03:57 GMT17 May 2021
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    The United States has fully vaccinated more than 100 million people against COVID-19, according to the US Centres for Disease Control and Prevention. During the early stages of the pandemic, experts said 80 percent of people with COVID-19 antibodies is required to obtain herd immunity that would allow restrictions to be lifted.

    Some experts and healthcare officials believe that herd immunity cannot be reached in the immediate future or is simply impossible, with the deadly virus here to stay for years, but with less intensity, The New York Times reported on Monday.

    While it is hard to predict future death rates and how much healthcare systems will be overburdened amid the rapidly changing situation and new strains emerging across the world, experts stress the tempo of vaccinations is insufficient to obtain population-level immunity in the foreseeable future. At the same time, they claim that inoculation, particularly of those in the high risk category, will significantly contribute to the curbing of the COVID-19 outbreak.

    "The virus is unlikely to go away. But we want to do all we can to check that it's likely to become a mild infection", said Rustom Antia, an evolutionary biologist at Emory University in Atlanta.

    If initially epidemiologists stated that it's necessary to immunise about 60 to 70 percent of the whole population against COVID-19 in order to achieve collective immunity so the virus would be "trapped" and no longer spread, now they say that at least 80 percent should acquire antibodies as new, more contagious variants have appeared worldwide.

    "It is theoretically possible that we could get to about 90 percent vaccination coverage, but not super likely, I would say", said Marc Lipsitch, an epidemiologist at the Harvard T.H. Chan School of Public Health.

    The issue is complicated by the potential ineffectiveness of vaccines, especially against new strains, along with almost a third of Americans not willing to get the jabs. In addition, experts say that "disease transmission is local" as not all parts of the US or even the rest of the world are equally prepared for the vaccination drives.

    "If the coverage is 95 percent in the United States as a whole, but 70 percent in some small town, the virus doesn't care", Lipsitch noted. "It will make its way around the small town".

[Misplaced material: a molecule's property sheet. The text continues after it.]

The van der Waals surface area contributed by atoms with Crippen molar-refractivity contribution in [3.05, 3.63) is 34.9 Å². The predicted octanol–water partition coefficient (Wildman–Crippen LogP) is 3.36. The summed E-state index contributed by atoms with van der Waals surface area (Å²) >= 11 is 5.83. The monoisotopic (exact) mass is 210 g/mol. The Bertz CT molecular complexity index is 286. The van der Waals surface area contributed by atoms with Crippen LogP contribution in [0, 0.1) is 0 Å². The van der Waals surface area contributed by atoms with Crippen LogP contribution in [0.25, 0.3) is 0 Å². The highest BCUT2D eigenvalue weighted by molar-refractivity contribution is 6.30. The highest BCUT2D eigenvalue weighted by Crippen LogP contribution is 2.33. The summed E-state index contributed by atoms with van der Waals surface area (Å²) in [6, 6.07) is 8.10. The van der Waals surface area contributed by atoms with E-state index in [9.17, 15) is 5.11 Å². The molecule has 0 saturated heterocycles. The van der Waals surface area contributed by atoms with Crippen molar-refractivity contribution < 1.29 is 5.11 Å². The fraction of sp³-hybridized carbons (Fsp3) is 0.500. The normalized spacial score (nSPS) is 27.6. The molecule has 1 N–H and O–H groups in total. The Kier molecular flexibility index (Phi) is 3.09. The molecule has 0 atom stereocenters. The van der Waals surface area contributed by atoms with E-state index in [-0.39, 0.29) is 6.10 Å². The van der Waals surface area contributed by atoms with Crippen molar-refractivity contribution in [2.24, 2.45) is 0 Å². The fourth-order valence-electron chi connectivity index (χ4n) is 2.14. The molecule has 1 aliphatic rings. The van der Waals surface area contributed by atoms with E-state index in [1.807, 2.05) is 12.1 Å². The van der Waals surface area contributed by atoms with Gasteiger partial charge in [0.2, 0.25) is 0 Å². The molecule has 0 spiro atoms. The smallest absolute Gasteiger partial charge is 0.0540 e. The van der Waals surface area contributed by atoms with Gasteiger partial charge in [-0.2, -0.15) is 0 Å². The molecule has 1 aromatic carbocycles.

This means that a coronavirus spike in areas with lower immunisation rates could be transferred to well protected areas.

    "The herd immunity for a wealthy neighbourhood might be X, then you go into a crowded neighbourhood one block away and it's 10X", said Dr David M. Morens, a virologist and senior adviser to top US virologist Anthony Fauci.

    Experts assume that vaccination along with vigilant testing and tracking are still crucial for controlling the disease and transforming it to a seasonal cold that would impact only the young and healthy. In the long run, it's thought that COVID-19 will become a common flu as people will overcome the virus at an early age and further develop immunity.

    "What we want to do at the very least is get to a point where we have just really sporadic little flare-ups", said Carl Bergstrom, an evolutionary biologist at the University of Washington in Seattle. "That would be a very sensible target in this country where we have an excellent vaccine and the ability to deliver it".

    "The vast majority of the mortality and of the stress on the health care system comes from people with a few particular conditions, and especially people who are over 60. If we can protect those people against severe illness and death, then we will have turned COVID from a society disrupter to a regular infectious disease", Lipsitch stressed.

    Leticia Robles, 70, sits in the observation area after receiving a coronavirus disease (COVID-19) vaccination, at Jordan Downs in Los Angeles, California, U.S., March 10, 2021.
    © REUTERS / Lucy Nicholson
    Leticia Robles, 70, sits in the observation area after receiving a coronavirus disease (COVID-19) vaccination, at Jordan Downs in Los Angeles, California, U.S., March 10, 2021.

    The New York Times earlier reported that nearly 5 million Americans or eight percent of those who have receive the first jab, did not get the second vaccine dose.

    A mass coronavirus vaccine rollout started in the US at the end of last year, quickly picking up speed after January 2021. Nearly 147 million Americans have received at least one dose of a COVID-19 vaccine, while 105 million have been completely vaccinated, according to the Centres for Disease Control and Prevention.

    To date, 32.5 million COVID-19 cases have been registered in the US along with 577,500 coronavirus-related deaths, per Johns Hopkins University.

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    Vaccine, US, COVID-19, vaccination
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